You are using an outdated browser. Please upgrade your browser to improve your experience and security.
Week In Review

Week in Review: March 7, 2021

Do You Know…?

Today we’re testing your knowledge with a series of random quizzes. So, put your thinking cap on and see how much you know about the following topics.
World War II
U.S. state capitals
English royalty
Scary movies
Beer
Vampires
Basketball
U.S. presidents
Classic literature

Happy Birthday, Albert Einstein

The most influential physicist of the 20th century was born on March 14, 1879. Einstein had a massive influence on contemporary physics and his theory of relativity shifted knowledge of space completely. Einstein’s understanding of light as something that can function both as a wave and as a stream of particles became the basis for what is known today as quantum mechanics.
“God Does Not Play Dice with the Universe”
article / Science
Encyclop?dia Britannica, Inc.
Einstein and the Bomb
article / Science
Courtesy of Los Alamos National Laboratory, New Mexico
The Theory of Relativity
video
Hulton Archive/Getty Images

The Arsenal of Democracy

On March 11, 1941, U.S. Pres. Franklin D. Roosevelt signed the Lend-Lease Act, ensuring an uninterrupted flow of American war matériel to the Allies.
How did the Lend-Lease Act work?
The act authorized the president to provide weapons and supplies and to accept payment “in kind or property, or any other direct or indirect benefit which the President deems satisfactory.”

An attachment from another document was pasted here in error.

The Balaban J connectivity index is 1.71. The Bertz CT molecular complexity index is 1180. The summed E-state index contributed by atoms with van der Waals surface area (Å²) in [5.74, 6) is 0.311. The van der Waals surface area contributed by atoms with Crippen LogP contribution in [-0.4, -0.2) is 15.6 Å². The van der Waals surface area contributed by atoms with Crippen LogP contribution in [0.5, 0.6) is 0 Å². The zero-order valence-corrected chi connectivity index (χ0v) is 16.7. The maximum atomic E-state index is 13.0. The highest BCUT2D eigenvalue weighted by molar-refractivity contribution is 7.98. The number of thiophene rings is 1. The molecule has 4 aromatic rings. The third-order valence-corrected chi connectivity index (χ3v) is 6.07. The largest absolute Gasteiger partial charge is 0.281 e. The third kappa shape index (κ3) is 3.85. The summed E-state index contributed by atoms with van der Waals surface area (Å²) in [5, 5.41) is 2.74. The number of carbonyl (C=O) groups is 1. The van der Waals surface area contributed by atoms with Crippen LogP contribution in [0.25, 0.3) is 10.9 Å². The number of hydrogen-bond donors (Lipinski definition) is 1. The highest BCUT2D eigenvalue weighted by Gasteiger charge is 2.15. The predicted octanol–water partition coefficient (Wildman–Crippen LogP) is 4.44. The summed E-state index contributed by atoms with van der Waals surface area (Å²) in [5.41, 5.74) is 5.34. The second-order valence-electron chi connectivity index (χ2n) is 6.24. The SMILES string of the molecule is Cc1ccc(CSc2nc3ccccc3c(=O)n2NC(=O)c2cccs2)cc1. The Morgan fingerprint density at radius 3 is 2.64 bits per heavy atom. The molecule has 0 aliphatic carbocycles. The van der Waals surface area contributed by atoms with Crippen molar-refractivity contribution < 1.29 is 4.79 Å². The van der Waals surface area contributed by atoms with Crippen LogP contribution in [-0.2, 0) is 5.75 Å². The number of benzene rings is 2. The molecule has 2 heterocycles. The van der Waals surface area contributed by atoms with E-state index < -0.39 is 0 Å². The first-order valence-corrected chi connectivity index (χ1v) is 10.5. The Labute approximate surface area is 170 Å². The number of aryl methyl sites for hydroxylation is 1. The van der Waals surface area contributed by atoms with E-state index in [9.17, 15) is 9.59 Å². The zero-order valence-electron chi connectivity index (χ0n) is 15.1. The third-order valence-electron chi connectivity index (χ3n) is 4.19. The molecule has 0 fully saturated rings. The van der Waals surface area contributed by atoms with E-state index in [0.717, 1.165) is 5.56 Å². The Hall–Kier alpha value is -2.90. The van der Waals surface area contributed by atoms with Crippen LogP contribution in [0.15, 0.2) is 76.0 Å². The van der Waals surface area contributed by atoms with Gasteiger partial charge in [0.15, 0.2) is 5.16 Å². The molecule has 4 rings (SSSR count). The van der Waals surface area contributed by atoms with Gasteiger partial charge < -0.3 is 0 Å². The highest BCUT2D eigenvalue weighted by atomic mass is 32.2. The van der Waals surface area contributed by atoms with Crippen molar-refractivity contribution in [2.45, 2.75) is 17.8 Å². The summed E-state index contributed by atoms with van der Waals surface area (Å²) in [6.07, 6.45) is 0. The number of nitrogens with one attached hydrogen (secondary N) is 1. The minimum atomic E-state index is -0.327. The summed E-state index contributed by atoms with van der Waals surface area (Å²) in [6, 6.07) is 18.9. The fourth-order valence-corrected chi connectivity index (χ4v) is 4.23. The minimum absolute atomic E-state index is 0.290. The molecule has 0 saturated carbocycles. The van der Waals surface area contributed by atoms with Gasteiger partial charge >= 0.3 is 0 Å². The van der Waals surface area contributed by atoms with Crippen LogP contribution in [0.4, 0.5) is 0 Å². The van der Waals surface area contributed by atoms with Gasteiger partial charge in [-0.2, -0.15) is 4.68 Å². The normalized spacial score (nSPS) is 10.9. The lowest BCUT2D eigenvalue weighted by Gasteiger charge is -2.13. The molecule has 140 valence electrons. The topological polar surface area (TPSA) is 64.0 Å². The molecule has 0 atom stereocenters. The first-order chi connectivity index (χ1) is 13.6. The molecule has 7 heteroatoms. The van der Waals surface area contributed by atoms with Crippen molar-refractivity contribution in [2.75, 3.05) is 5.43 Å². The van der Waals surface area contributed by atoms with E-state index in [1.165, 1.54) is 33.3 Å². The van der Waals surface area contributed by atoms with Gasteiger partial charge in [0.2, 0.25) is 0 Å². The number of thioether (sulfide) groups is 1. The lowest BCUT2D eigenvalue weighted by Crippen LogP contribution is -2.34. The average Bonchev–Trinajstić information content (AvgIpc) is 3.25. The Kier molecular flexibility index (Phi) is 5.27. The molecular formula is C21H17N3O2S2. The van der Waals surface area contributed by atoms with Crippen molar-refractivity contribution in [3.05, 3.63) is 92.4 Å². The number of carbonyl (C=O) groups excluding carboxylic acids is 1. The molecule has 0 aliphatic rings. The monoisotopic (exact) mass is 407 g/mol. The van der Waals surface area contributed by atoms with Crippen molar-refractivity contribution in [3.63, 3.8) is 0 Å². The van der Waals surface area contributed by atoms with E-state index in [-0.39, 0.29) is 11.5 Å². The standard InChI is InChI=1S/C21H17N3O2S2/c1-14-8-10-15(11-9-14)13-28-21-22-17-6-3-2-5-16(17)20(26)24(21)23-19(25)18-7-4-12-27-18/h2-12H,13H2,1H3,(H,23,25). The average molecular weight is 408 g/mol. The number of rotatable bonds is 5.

Why was the act necessary?
Britain had been paying cash for American arms, but being the last democracy standing against Hitler was getting to be an expensive enterprise.
How did these supplies make it across the Atlantic?
For a supposedly neutral power, the U.S. maintained a very conspicuous role in naval convoy operations.
What was U.S. public opinion like at this time?
FDR had just won an unprecedented third term, so he had the support of a majority, but certainly not all, Americans.
Who opposed the war?
Charles Lindbergh and other members of the America First movement believed that FDR was trying to lead the U.S. through a back door into war with Germany.

“Skyscrapers Were Swaying Like Trees in a Breeze”

Ten years ago on March 11, northern Japan was the scene of a massive natural disaster. On that day the most powerful earthquake in the country’s history occurred off the coast of Honshu, triggering a series of tsunamis. Some 20,000 people were killed, and a number of coastal areas were devastated. In addition, a major nuclear incident was triggered.
Ruin and Recovery
article / World History
Petty Officer 1st Class Matthew Bradley/U.S. Navy photo
The World’s Second Worst Nuclear Accident
article / World History
Shutterstock.com
Test Your Knowledge of Other Historical Disasters
Quiz / World History
Lieut. Commander Mark Moran, NOAA Corps, NMAO/AOC

Earth’s Extrasolar Neighbors

Scientists discovered the first planet outside Earth’s solar system in 1992. Today, there are more than 4,000 known exoplanets.
What is an exoplanet?
Quite simply, it is any planetary body outside the solar system.
How did we discover that many exoplanets in such a short time?
NASA’s Kepler satellite found more than 2,600 planets over the course of its nine-year mission (2009–18).
What other techniques are used to find exoplanets?
Learn about the challenges of finding a needle in a haystack from several light years away.
And what about life?
Still theoretical at this point, but the search continues.
Test your knowledge!
Now that you’re an expert on exoplanets, see how you fare in this quiz.

Think You Know Women?

March is Women’s History Month, and to celebrate we’re testing your knowledge of remarkable women and their amazing accomplishments in these quizzes.
Women Who Rule
Quiz / Politics, Law & Government